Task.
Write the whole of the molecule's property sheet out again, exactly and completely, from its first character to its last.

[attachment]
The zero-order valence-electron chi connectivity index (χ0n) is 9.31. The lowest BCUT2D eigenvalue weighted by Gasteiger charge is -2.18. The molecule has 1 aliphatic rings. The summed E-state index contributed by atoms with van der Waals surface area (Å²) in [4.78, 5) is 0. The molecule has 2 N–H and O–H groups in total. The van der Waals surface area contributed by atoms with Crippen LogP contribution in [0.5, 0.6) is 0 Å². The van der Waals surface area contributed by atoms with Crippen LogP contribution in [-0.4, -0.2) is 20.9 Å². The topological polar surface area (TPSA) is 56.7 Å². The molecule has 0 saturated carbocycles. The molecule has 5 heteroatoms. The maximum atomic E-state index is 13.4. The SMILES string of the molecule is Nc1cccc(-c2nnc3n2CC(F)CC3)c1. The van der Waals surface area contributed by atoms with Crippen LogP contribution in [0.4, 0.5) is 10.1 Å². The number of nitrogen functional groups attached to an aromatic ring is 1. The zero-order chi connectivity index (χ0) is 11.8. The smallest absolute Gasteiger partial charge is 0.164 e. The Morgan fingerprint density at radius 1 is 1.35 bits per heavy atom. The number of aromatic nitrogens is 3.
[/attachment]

The zero-order valence-electron chi connectivity index (χ0n) is 9.31. The lowest BCUT2D eigenvalue weighted by Gasteiger charge is -2.18. The molecule has 1 aliphatic rings. The summed E-state index contributed by atoms with van der Waals surface area (Å²) in [4.78, 5) is 0. The molecule has 2 N–H and O–H groups in total. The van der Waals surface area contributed by atoms with Crippen LogP contribution in [0.5, 0.6) is 0 Å². The van der Waals surface area contributed by atoms with Crippen LogP contribution in [-0.4, -0.2) is 20.9 Å². The topological polar surface area (TPSA) is 56.7 Å². The molecule has 0 saturated carbocycles. The molecule has 5 heteroatoms. The maximum atomic E-state index is 13.4. The SMILES string of the molecule is Nc1cccc(-c2nnc3n2CC(F)CC3)c1. The van der Waals surface area contributed by atoms with Crippen LogP contribution in [0.4, 0.5) is 10.1 Å². The number of nitrogen functional groups attached to an aromatic ring is 1. The zero-order chi connectivity index (χ0) is 11.8. The smallest absolute Gasteiger partial charge is 0.164 e. The Morgan fingerprint density at radius 1 is 1.35 bits per heavy atom. The number of aromatic nitrogens is 3.